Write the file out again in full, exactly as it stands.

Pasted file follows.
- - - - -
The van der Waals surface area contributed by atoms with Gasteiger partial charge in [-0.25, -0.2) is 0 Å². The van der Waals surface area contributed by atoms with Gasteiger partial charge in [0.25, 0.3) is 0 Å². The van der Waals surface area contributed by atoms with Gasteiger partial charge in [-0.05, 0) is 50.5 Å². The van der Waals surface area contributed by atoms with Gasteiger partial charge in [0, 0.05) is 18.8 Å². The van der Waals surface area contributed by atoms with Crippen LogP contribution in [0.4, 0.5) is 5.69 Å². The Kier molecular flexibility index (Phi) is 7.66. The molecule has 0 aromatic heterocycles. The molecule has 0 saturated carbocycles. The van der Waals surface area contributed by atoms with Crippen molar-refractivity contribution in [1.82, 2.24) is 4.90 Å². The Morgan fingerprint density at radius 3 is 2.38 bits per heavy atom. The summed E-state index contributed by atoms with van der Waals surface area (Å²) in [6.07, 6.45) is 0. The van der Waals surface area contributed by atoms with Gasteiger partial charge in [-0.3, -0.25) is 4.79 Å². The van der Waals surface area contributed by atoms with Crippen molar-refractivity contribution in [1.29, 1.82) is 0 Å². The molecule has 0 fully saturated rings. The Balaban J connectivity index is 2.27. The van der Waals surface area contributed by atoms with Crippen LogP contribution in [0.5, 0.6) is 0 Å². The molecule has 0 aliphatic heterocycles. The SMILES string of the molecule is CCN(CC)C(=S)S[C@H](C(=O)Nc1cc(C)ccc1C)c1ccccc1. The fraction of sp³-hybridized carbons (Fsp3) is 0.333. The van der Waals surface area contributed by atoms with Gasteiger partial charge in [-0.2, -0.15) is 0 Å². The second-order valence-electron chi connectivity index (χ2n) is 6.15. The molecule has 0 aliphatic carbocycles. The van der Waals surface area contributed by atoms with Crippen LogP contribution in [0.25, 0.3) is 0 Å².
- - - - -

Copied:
The van der Waals surface area contributed by atoms with Gasteiger partial charge in [-0.25, -0.2) is 0 Å². The van der Waals surface area contributed by atoms with Gasteiger partial charge in [0.25, 0.3) is 0 Å². The van der Waals surface area contributed by atoms with Gasteiger partial charge in [-0.05, 0) is 50.5 Å². The van der Waals surface area contributed by atoms with Gasteiger partial charge in [0, 0.05) is 18.8 Å². The van der Waals surface area contributed by atoms with Crippen LogP contribution in [0.4, 0.5) is 5.69 Å². The Kier molecular flexibility index (Phi) is 7.66. The molecule has 0 aromatic heterocycles. The molecule has 0 saturated carbocycles. The van der Waals surface area contributed by atoms with Crippen molar-refractivity contribution in [1.82, 2.24) is 4.90 Å². The Morgan fingerprint density at radius 3 is 2.38 bits per heavy atom. The summed E-state index contributed by atoms with van der Waals surface area (Å²) in [6.07, 6.45) is 0. The van der Waals surface area contributed by atoms with Gasteiger partial charge in [-0.3, -0.25) is 4.79 Å². The van der Waals surface area contributed by atoms with Crippen molar-refractivity contribution in [1.29, 1.82) is 0 Å². The molecule has 0 fully saturated rings. The Balaban J connectivity index is 2.27. The van der Waals surface area contributed by atoms with Crippen LogP contribution in [0.5, 0.6) is 0 Å². The molecule has 0 aliphatic heterocycles. The SMILES string of the molecule is CCN(CC)C(=S)S[C@H](C(=O)Nc1cc(C)ccc1C)c1ccccc1. The fraction of sp³-hybridized carbons (Fsp3) is 0.333. The van der Waals surface area contributed by atoms with Gasteiger partial charge in [-0.2, -0.15) is 0 Å². The second-order valence-electron chi connectivity index (χ2n) is 6.15. The molecule has 0 aliphatic carbocycles. The van der Waals surface area contributed by atoms with Crippen LogP contribution in [0.25, 0.3) is 0 Å².